Trying to hold onto the fleeting presence of awareness can be likened to a bird choosing to land in the open palm of your hand. We desire to hold onto it because of our attraction towards continuing to enjoy the experience of its delicacy, beauty and gift of presence.
Thus when the bird of awareness alights in your palm the temptation is to close the fingers around the experience, however gently, in order to hold on to it, albeit to protect it or to continue to experience this unique moment of relationship with something that is usually elusive, or out of sight or reach.
The Biomechanics of Śīrṣāsana – Article by TV Raghu Ananthanarayanan a former teacher at the Krishnamacharya Yoga Mandiram.
Downloadable as a PDF
– Originally published in KYM Darśanam February 1994
“Yoga is the pursuit of the unpursuable.”
– TKV Desikachar
‘Religiousness in Yoga: Lectures on Theory and Practice’ by the University Press of America,
a transcript of recordings of a one month Yoga Programme in Colgate University in 1976, published in 1980.
Unlike the later redacted edition, re-published in 1995 as the ‘Heart of Yoga: Developing a Personal Practice’, it captures the evolution of the retreat with the days lectures and Q & A dialogues as they alternated between ‘lectures on the principles and purposes of Yoga and discussions related to the practice of Yoga with special reference to the postures and the breathing techniques’.
TKV Desikachar, in his forward to the original version wrote:
“These lectures and discussions, printed words put before persons I might never meet,
are but reflections of that deeper result that grew out of a living face-to-face encounter.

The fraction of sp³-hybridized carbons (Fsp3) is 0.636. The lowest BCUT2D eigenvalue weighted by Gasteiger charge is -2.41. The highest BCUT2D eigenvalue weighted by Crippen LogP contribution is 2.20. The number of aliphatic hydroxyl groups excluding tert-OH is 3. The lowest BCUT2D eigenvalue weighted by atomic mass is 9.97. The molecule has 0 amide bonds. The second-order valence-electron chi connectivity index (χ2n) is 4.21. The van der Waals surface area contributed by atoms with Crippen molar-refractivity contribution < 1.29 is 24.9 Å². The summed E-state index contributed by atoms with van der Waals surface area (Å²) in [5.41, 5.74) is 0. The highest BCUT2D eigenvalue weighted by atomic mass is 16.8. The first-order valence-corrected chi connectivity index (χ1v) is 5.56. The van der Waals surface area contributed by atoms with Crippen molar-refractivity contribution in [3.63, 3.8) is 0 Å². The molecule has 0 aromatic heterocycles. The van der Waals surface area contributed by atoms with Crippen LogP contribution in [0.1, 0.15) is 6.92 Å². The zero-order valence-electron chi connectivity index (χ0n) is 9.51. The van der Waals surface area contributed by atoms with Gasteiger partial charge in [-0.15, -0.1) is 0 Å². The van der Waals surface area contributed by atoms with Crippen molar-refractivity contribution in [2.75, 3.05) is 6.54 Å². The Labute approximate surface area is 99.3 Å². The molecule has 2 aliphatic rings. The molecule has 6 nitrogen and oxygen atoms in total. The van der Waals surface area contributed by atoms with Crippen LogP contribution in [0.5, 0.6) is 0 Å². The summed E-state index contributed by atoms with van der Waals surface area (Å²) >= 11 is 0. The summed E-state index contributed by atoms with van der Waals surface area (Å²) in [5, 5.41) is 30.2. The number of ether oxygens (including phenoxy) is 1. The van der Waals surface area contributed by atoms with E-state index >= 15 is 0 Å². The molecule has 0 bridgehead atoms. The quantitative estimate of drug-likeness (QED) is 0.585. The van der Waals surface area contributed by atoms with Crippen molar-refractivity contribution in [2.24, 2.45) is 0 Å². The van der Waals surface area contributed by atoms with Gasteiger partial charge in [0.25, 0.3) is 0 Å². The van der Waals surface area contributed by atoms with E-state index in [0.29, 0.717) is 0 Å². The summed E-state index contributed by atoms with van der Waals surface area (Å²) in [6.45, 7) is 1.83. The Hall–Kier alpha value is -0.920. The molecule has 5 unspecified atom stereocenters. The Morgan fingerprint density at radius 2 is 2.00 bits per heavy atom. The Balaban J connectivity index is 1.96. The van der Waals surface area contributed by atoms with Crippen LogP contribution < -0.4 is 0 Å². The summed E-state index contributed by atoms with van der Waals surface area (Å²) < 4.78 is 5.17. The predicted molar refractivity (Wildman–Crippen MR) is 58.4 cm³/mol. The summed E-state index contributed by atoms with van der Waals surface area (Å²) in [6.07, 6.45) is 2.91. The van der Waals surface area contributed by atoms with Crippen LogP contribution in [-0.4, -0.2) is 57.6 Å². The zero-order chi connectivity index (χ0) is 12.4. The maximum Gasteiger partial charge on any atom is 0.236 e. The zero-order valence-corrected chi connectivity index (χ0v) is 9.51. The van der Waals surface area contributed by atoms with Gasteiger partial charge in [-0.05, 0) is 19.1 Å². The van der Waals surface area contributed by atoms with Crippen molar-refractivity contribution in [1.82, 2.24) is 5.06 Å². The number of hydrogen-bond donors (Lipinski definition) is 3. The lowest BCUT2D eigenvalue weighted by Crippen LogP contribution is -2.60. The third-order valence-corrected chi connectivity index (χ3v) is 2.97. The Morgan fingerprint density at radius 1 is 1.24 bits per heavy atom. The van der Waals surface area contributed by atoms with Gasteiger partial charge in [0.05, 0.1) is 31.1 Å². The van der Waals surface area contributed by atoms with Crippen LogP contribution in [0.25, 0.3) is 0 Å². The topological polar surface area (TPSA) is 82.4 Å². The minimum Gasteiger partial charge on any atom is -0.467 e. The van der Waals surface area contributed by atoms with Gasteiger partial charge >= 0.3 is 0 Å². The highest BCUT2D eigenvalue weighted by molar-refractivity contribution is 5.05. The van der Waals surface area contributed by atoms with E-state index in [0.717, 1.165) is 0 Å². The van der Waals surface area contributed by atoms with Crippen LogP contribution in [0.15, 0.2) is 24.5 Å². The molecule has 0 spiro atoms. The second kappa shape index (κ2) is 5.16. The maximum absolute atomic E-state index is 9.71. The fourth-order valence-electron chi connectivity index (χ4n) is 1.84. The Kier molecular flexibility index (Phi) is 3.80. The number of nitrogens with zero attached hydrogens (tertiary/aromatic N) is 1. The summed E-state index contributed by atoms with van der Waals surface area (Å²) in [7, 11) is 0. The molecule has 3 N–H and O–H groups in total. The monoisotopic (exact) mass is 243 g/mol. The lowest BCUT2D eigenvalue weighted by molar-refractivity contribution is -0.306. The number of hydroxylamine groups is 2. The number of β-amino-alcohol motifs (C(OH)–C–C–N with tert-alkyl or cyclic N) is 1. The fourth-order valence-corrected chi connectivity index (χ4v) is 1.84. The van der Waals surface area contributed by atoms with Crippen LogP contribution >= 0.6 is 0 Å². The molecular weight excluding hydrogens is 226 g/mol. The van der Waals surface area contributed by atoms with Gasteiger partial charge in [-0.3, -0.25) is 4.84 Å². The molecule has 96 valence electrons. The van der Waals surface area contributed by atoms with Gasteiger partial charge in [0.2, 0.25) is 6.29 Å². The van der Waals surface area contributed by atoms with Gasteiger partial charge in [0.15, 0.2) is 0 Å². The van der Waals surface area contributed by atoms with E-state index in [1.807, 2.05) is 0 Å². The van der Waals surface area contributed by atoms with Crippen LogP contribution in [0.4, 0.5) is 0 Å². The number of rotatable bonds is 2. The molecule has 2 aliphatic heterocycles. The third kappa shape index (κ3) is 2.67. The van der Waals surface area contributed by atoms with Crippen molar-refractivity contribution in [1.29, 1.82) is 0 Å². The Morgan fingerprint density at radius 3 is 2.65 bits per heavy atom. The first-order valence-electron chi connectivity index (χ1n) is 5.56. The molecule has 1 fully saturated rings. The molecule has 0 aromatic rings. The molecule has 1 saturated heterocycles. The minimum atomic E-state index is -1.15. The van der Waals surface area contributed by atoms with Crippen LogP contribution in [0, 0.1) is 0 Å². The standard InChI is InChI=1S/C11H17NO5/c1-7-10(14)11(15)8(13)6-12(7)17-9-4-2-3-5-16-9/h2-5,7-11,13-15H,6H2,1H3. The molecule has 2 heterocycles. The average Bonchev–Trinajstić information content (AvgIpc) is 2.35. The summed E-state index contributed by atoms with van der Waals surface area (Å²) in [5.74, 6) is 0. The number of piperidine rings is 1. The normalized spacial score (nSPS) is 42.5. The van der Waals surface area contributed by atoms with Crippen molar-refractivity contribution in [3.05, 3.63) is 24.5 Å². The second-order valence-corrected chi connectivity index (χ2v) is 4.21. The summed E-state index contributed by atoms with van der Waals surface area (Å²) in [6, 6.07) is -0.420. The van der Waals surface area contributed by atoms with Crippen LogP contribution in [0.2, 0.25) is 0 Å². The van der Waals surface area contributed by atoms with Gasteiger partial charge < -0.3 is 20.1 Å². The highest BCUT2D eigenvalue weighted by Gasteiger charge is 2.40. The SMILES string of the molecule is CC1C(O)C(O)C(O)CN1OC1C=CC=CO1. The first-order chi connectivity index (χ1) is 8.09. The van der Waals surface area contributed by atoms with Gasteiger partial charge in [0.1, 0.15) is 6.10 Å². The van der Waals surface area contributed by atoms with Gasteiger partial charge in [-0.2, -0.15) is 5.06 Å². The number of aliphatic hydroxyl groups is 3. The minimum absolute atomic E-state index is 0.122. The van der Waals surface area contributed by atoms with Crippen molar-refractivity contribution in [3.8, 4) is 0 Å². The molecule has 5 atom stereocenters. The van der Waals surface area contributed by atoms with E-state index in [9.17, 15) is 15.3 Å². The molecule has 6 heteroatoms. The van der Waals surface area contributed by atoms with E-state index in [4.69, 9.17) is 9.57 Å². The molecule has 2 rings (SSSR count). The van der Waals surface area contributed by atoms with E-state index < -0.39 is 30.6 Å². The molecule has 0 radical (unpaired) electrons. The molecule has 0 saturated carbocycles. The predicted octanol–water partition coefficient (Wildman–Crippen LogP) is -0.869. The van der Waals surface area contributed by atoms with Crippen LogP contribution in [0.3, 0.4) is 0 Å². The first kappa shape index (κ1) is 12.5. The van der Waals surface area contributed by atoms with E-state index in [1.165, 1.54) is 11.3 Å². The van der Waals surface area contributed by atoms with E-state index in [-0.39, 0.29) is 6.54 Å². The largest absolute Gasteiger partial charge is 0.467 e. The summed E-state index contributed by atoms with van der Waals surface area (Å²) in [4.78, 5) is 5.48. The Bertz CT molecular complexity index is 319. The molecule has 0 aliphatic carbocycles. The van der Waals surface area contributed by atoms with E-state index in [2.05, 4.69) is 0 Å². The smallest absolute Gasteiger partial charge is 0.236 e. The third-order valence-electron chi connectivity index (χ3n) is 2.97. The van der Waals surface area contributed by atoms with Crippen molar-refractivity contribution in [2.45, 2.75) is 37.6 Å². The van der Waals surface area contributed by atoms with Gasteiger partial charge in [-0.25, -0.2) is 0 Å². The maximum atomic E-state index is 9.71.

Coming to learn of Yoga only through reading leaves much to be desired.
Yet, something worthwhile about Yoga might be shared through the medium of the printed word.”
A chapter by chapter Study guide is offered below with added verse and word cross-references where possible to support a a deeper linking with the teachings within these lectures and Q & A sessions.
Chapter Eight Theory:
Yama, Niyama and Āsana – The First Three Aṅga of Yoga
– Pages 107-115
Three further Chapters have been added in the setting up of the text as a chapter by chapter online resource.
Chapters Four to Six have been added along with a PDF Workbook for each chapter and, now that the first hexad is online, a single PDF Workbook combining Chapters One to Six.
Follow the link for a Śloka by Śloka listing or Study Notebook for each chapter:
Online Bhagavad Gītā Chapters One to Six with PDF Workbooks
“Niṣṭhā – The holding of a question throughout the days activities.”
– TKV Desikachar commentary on Bhagavad Gītā Chapter 5 verse 17
A fundamental facet in the principles of Āsana, Mudrā and Prāṇāyāma practice, in the teachings of Krishnamacharya through Desikachar, is the ordering of Āsana according to the acronym SLIBSS.
It is the practice arrangement or Vinyāsa Krama in the following order:
- Standing Āsana
- Supine Lying Āsana
- Inverted Āsana
- Prone Backbend Āsana
- Sitting Āsana
- Seated Āsana
This is referred to in Religiousness in Yoga page 23-27.
Freedom of movement within the Annamaya
does not presume freedom of movement within the Prāṇamaya.
Link to Series: 108 Yoga Practice Pointers
Yoga as a View, Practice and Tool
Part One – Yoga as a View
Rāja Yoga – Yoga and Samādhi
Yoga as a Process
– The View, Path and Goal towards Samādhi as in Patañjali’s Yoga Sūtra